But the Indians would be wise to find a more reliable option for the rotation if one presents itself in their post-Christmas shopping quest. Aside from Masterson, there are few certainties in the rotation, which brings a lot of volatility to the most important segment to their roster, especially for a team considered to be a playoff contender going into the season.
Salazar has had injury issues in the past and really only has two months of major league experience. Kluber had a breakout showing last season, but prior to that he was forgettable as a starting option. McAllister has been solid, but since returning from his finger injury last season he was not the same. Carrasco has been Jeckyll and Hyde with his big league performance over the years, Tomlin is coming off Tommy John surgery, Marcum is coming off two injury plagued seasons, and Bauer was very underwhelming last season and has command issues.
The Indians need someone that they can rely on to give them 170-180 innings next season, be durable, and compete. Such options are not cheap to acquire, but there are some on the free agent market which may interest them if their post-Christmas sale price falls low enough and fits into the Indians budget.
There is little doubt the Indians will target a few more Marcum-like pitchers to bring in on minor league deals and add more depth and options to the table for little risk. Pitchers like Scott Baker, Chris Capuano, Jon Garland, Aaron Harang, Johan Santana, Jake Westbrook and others fit into this mold as cheap minor league signings or very small major league one year deals.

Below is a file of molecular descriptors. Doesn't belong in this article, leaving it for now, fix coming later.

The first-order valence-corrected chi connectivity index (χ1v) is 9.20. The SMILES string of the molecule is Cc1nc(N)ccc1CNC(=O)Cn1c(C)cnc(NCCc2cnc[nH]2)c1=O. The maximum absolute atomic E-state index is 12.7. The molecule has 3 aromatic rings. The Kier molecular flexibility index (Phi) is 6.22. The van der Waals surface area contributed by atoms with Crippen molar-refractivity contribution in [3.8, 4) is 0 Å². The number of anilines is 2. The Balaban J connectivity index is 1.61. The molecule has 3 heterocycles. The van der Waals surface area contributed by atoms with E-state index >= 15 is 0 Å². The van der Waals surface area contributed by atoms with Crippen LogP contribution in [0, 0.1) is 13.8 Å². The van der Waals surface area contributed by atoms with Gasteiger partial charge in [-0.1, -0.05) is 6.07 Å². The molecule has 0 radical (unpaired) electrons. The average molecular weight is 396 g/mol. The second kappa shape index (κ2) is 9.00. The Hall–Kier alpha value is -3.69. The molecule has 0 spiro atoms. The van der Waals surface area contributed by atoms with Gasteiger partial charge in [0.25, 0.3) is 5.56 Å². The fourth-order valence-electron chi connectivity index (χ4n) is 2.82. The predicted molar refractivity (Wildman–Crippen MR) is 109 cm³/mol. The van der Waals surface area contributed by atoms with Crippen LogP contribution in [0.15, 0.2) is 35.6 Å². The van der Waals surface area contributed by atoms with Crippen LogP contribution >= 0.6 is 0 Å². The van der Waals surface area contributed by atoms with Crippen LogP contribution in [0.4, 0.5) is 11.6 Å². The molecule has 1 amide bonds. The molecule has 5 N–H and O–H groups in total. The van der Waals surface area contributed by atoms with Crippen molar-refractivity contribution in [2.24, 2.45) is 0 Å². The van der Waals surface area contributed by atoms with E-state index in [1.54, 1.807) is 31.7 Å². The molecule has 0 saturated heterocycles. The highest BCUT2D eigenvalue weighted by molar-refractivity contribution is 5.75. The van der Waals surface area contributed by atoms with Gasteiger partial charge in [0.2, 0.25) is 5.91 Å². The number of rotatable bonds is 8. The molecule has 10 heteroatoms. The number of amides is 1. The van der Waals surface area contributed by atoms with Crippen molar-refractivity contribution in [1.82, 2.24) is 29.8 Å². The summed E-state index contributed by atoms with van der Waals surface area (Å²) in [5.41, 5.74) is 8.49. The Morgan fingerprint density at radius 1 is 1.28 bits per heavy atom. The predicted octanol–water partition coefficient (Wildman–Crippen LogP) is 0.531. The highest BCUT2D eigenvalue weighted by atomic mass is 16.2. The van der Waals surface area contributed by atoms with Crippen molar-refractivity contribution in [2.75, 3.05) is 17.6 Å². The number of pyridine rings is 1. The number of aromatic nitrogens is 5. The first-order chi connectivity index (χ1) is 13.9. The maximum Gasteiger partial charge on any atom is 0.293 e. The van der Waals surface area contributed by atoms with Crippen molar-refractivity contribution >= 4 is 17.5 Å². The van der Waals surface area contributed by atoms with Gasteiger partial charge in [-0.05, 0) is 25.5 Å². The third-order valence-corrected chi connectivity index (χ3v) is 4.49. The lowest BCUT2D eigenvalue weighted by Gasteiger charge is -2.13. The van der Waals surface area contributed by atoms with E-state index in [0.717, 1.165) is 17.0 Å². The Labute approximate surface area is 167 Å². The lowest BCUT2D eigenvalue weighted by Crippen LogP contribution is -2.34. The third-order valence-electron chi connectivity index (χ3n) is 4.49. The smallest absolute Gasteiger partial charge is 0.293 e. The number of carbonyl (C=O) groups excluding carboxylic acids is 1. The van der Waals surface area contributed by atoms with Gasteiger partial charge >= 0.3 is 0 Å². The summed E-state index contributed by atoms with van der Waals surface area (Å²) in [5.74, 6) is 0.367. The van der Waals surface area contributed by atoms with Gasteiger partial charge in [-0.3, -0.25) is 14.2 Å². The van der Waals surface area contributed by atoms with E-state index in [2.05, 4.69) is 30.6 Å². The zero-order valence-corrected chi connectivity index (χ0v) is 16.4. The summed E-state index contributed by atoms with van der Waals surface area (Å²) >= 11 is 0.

But where they could end up active is on some of the bigger name free agent pitchers.
Mashiro Tanaka has held the starting pitching market hostage for the last month, so it is hard to truly say who might slip through the cracks, but once he is posted in the next week and signs with his new team, things should really begin to move and top starting pitchers will fall off the board.
Starters such as Matt Garza, Ervin Santana, Ubaldo Jimenez, Bronson Arroyo, Jason Hammel, and Paul Maholm have been stuck in a holding pattern waiting for Tanaka to land somewhere in the United States. As those starters come off the board and sign with teams that lose out in the Tanaka sweepstakes, the supply of starters may outweigh the demand.
This is exactly what the Indians are waiting to find out, and if such a scenario comes to light, they may be prepared to make a late offseason strike at a starting pitcher. Whether that is someone like Hammel or Maholm, or if Jimenez slips to the Indians because teams simply don’t want to pay the compensation price for signing him, there could be someone available later in January to help fill that big need in the rotation. They did it last February with Michael Bourn, so they could do it again this February with a pitcher.
It is all about finding the right value for the Indians in their post-Christmas shopping. Whether that value comes to them in the form of a bat or a pitcher, they won’t pass up on a piece they feel fits. But the priority should be to find a starting pitcher in a trade or free agency to fill the last piece to their offseason puzzle.
If they can find that starter, they look to once again have a solid and deep team to contend in the AL Central and be a factor in the playoffs.